University of Hertfordshire

Documents

  • Maureen A Coombs
  • Anne-Sophie E Darlington
  • Tracy Long-Sutehall
  • Natalie Pattison
  • Alison Richardson
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Original languageEnglish
PublisherBMJ Publishing Group Limited
Number of pages4
Volume7
Edition1
ISBN (Print)2045-435X
DOIs
Publication statusPublished - 1 Mar 2017

Abstract

OBJECTIVES: Most people when asked, express a preference to die at home, but little is known about whether this is an option for critically ill patients. A retrospective cohort study was undertaken to describe the size and characteristics of the critical care population who could potentially be transferred home to die if they expressed such a wish.

METHODS: Medical notes of all patients who died in, or within 5 days of discharge from seven critical care units across two hospital sites over a 12-month period were reviewed. Inclusion/exclusion criteria were developed and applied to identify the number of patients who had potential to be transferred home to die and demographic and clinical data (eg, conscious state, respiratory and cardiac support therapies) collected.

RESULTS: 7844 patients were admitted over a 12-month period. 422 (5.4%) patients died. Using the criteria developed 100 (23.7%) patients could have potentially been transferred home to die. Of these 41 (41%) patients were diagnosed with respiratory disease. 53 (53%) patients were conscious, 47 (47%) patients were self-ventilating breathing room air/oxygen via a mask. 20 (20%) patients were ventilated via an endotracheal tube. 76 (76%) patients were not requiring inotropes/vasopressors. Mean time between discussion about treatment withdrawal and time of death was 36.4 h (SD=46.48). No patients in this cohort were transferred home.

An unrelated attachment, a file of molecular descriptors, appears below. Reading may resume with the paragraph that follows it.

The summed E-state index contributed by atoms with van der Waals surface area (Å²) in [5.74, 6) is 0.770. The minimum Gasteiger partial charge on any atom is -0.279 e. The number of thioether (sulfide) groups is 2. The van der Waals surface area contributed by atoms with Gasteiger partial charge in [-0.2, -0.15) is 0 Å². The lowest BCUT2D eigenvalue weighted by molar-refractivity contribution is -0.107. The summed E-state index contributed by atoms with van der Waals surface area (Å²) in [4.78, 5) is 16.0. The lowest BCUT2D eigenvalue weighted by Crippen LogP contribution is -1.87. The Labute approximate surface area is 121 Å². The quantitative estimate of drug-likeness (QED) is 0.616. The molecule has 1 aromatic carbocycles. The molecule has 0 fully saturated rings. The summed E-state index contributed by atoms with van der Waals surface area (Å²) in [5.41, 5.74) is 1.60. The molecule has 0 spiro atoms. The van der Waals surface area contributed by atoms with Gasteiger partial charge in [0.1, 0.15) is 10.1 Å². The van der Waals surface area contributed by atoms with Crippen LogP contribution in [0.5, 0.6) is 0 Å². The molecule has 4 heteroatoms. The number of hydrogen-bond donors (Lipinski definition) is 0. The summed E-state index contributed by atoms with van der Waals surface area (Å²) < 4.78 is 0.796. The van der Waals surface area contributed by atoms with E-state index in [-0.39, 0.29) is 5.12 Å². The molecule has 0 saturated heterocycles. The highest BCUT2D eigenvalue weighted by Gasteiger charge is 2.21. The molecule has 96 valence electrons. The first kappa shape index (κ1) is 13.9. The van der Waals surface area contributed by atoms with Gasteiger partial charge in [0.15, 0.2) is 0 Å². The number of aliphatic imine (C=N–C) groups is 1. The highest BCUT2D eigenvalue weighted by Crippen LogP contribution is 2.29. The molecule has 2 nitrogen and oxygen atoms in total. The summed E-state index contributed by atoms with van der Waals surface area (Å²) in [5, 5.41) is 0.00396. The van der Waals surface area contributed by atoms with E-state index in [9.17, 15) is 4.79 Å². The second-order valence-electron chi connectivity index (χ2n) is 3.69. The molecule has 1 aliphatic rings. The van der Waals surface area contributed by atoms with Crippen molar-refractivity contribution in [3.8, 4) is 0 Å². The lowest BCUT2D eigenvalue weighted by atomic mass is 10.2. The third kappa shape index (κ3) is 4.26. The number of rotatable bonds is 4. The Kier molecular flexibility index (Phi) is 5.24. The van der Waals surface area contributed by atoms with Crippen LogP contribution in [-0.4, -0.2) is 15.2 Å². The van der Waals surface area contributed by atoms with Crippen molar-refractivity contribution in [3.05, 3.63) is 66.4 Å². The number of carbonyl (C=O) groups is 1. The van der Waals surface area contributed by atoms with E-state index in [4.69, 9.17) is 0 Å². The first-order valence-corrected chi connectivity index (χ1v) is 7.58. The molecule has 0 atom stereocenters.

CONCLUSIONS: A little over 20% of patients dying in critical care demonstrate potential to be transferred home to die. Staff should actively consider the practice of transferring home as an option for care at end of life for these patients.

Notes

This is an Open Access article distributed in accordance with the Creative Commons Attribution Non Commercial (CC BY-NC 4.0) license, which permits others to distribute, remix, adapt, build upon this work non-commercially, and license their derivative works on different terms, provided the original work is properly cited and the use is non-commercial. See: http://creativecommons.org/licenses/by-nc/4.0/

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